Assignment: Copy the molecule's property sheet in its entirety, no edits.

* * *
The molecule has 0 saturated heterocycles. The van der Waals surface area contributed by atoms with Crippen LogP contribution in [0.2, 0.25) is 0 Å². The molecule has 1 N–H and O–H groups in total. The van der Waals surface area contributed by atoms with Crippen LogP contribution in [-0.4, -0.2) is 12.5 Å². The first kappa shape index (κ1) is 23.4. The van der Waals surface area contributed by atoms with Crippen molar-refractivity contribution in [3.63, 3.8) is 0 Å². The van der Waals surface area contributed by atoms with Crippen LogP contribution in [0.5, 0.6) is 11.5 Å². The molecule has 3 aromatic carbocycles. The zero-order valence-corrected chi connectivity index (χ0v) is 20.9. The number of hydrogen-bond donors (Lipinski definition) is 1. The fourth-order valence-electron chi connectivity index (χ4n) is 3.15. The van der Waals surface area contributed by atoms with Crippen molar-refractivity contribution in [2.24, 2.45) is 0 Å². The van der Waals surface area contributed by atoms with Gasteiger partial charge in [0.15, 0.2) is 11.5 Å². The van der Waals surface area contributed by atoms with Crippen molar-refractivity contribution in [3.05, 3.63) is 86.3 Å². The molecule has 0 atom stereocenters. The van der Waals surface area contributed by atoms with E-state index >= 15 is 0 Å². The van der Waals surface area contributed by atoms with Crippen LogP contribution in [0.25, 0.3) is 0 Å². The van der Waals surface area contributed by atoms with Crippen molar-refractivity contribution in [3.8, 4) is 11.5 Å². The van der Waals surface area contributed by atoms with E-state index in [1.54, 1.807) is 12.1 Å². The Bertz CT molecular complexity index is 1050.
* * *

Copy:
The molecule has 0 saturated heterocycles. The van der Waals surface area contributed by atoms with Crippen LogP contribution in [0.2, 0.25) is 0 Å². The molecule has 1 N–H and O–H groups in total. The van der Waals surface area contributed by atoms with Crippen LogP contribution in [-0.4, -0.2) is 12.5 Å². The first kappa shape index (κ1) is 23.4. The van der Waals surface area contributed by atoms with Crippen molar-refractivity contribution in [3.63, 3.8) is 0 Å². The van der Waals surface area contributed by atoms with Crippen LogP contribution in [0.5, 0.6) is 11.5 Å². The molecule has 3 aromatic carbocycles. The zero-order valence-corrected chi connectivity index (χ0v) is 20.9. The number of hydrogen-bond donors (Lipinski definition) is 1. The fourth-order valence-electron chi connectivity index (χ4n) is 3.15. The van der Waals surface area contributed by atoms with Crippen molar-refractivity contribution in [2.24, 2.45) is 0 Å². The van der Waals surface area contributed by atoms with Gasteiger partial charge in [0.15, 0.2) is 11.5 Å². The van der Waals surface area contributed by atoms with Crippen molar-refractivity contribution in [3.05, 3.63) is 86.3 Å². The molecule has 0 atom stereocenters. The van der Waals surface area contributed by atoms with E-state index >= 15 is 0 Å². The van der Waals surface area contributed by atoms with Crippen LogP contribution in [0.25, 0.3) is 0 Å². The van der Waals surface area contributed by atoms with Crippen molar-refractivity contribution in [3.8, 4) is 11.5 Å². The van der Waals surface area contributed by atoms with E-state index in [1.54, 1.807) is 12.1 Å². The Bertz CT molecular complexity index is 1050.